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Archive: October 2005

Good jobs, bad jobs

On Tuesday, the Center for Economic and Policy Research, where I work, released a report I've just written on "How Good is the [US] Economy at Creating Good Jobs". Defining a "good job" is obviously subjective, but using the definition in my report --the job pays at least $16 per hour (about $32,000 a year) and provides employer-paid health insurance and a pension-- about one-fourth of the US workforce had a good job in 2004. Defining a bad job as one that paid less than $16 per hour and had no health insurance and no pension, about the same share, one fourth, of workers were in bad jobs in the same year.

For me, the biggest finding was that the share of the US workforce in a good job in 2004 was almost exactly what it had been in 1979. This is remarkable because the US economy is about 60 percent richer per person now than it was at the end of the 1970s. The US economy has not been able to convert the substantial economic growth we've experienced over the last 25 years into any more good jobs. Given the magnitude of the economic growth, this is an appalling performance, another symptom of the incredible upward redistribution of income and wealth in the US economy that started at the end of the 1970s and continues today.

The Washington Post's "Think Tank Town" blog accused me of "torturing the data". I report, you decide.

October 5, 1940

World War II poster of rosy-cheeked child with caption 'To Have and to Hold -- Buy War Bonds'

Almost half of NoApparentMotive's regular readership turns 65 today. So, I want to wish a very happy birthday to my father, John Schmitt.



You can download a "podcast" of a talk that I gave last Thursday evening as part of the Center for Economic and Policy Research's "Economics You Can Use" series. The ten-part series seeks to teach basic economic "self-defense" to activists, advocates, organizers, policy-makers and others working on economic-justice issues.

My forty-five-minute talk focused on the rise in economic inequality in the United States since the end of the 1970s. The CEPR-seminar-series page also includes the slides from the talk, the paper that the talk was based on, and a downloadable recording of the discussion period afterwards.

Podcasting is a phenomenal technology. To date, the internet has allowed anyone with a computer and $20 a month for an internet connection and a web-hosting service to publish whatever they'd like to write. Podcasting means that now almost anyone can also run a bargain-basement radio station. The CEPR seminar series only scratches the surface of the potential here.

We're No. 2

Cover of World Economic Forum's Global Competitiveness Report 2006

Last week, the pro-business World Economic Forum (WEF) released its latest annual Global Competitiveness Report (GCR). The report ranks the competitiveness of 117 of the world's countries, according to "the perceptions and observations of business leaders in a given country."

The United States finished second. Northern Europe economies, which follow a distinctly unamerican economic model, also did extremely well. Finland finished first; Sweden, third; Denmark, fourth; Iceland, seventh; and Norway, ninth. (You can see the complete country rankings here.)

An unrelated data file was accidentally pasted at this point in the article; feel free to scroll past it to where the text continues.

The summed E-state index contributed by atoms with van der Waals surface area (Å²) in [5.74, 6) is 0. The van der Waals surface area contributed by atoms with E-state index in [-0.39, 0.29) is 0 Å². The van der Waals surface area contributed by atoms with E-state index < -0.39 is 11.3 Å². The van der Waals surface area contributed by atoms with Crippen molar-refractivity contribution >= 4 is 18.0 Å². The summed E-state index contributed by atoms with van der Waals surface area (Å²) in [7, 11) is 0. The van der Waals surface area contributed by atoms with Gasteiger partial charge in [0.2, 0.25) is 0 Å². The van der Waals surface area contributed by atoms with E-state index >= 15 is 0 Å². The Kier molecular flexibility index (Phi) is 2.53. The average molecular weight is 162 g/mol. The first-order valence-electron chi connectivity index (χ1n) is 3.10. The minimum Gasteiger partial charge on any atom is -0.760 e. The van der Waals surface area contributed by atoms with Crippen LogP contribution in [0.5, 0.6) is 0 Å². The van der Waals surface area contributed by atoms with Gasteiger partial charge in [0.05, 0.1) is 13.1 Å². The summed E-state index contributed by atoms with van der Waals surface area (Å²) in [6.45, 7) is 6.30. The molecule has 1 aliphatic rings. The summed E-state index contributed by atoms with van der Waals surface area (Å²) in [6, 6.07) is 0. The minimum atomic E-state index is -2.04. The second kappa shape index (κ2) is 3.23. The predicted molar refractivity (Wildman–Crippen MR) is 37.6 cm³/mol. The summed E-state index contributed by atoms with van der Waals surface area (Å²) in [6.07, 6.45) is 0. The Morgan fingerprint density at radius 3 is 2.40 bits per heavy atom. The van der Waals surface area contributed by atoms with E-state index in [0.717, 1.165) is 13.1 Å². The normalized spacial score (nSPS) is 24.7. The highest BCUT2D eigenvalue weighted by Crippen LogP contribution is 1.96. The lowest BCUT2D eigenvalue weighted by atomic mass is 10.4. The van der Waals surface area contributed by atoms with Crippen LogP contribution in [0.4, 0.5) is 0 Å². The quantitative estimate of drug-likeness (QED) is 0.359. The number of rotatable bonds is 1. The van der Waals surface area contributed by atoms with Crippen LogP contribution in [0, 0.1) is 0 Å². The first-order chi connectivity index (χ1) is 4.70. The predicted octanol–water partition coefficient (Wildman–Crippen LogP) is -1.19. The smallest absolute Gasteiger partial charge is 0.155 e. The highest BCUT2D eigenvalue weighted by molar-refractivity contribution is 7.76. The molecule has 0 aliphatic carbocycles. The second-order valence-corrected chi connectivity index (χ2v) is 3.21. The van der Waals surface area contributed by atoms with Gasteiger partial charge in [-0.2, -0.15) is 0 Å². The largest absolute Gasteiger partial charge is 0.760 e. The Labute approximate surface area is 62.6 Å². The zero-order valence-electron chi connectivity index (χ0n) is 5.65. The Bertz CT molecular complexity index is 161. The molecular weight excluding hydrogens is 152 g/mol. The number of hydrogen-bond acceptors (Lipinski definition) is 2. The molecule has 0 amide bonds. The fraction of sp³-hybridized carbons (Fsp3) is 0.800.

The WEF rankings, which year in and year out show many European economies to be highly competitive, deserve much more attention than they get. The top performing Northern European economies have much higher tax rates, almost completely unionized economies, national health insurance systems, paid parental leave, generous paid vacation and sick leave, and many other violations of the "Washington consensus" about how countries should organize their economies. Yet, these countries' economies consistently perform as well or better than the US economy, with a fraction of the social problems, including poverty, crime, incarceration, and teen pregnancies.

An important reason for the excellent performance in Northern European economies is their high taxes. The working economic model in the mind of most Republicans and a depressingly large share of Democrats holds that taxation involves taking money away from people and throwing it into the garbage. The successful economies of Northern Europe, however, take money from tax payers and use the funds to provide education, health care, child care, and other valuable social services, in quantities and quality unimaginable here in the United States. Business leaders recognize that these government services go a long way toward providing a healthy, well-educated, secure, and well-motivated labor force.

One of the great ideological victories of the right over the last thirty years or so has been the nullification of any critique of the United States that is based on the (positive) experience of another country. The unique nature of the United States apparently means that we can learn nothing from other countries. While I reject this framing of debates, I don't see any way around it in the near future. So, I'm not arguing that the Democrats or progressives should incorporate the latest Global Competitiveness Report results into their regular talking points. But, I am saying that people who think about politics and policy for a living, should, in the privacy of their own homes, feel confident that there is a better way. Even the world's business leaders agree.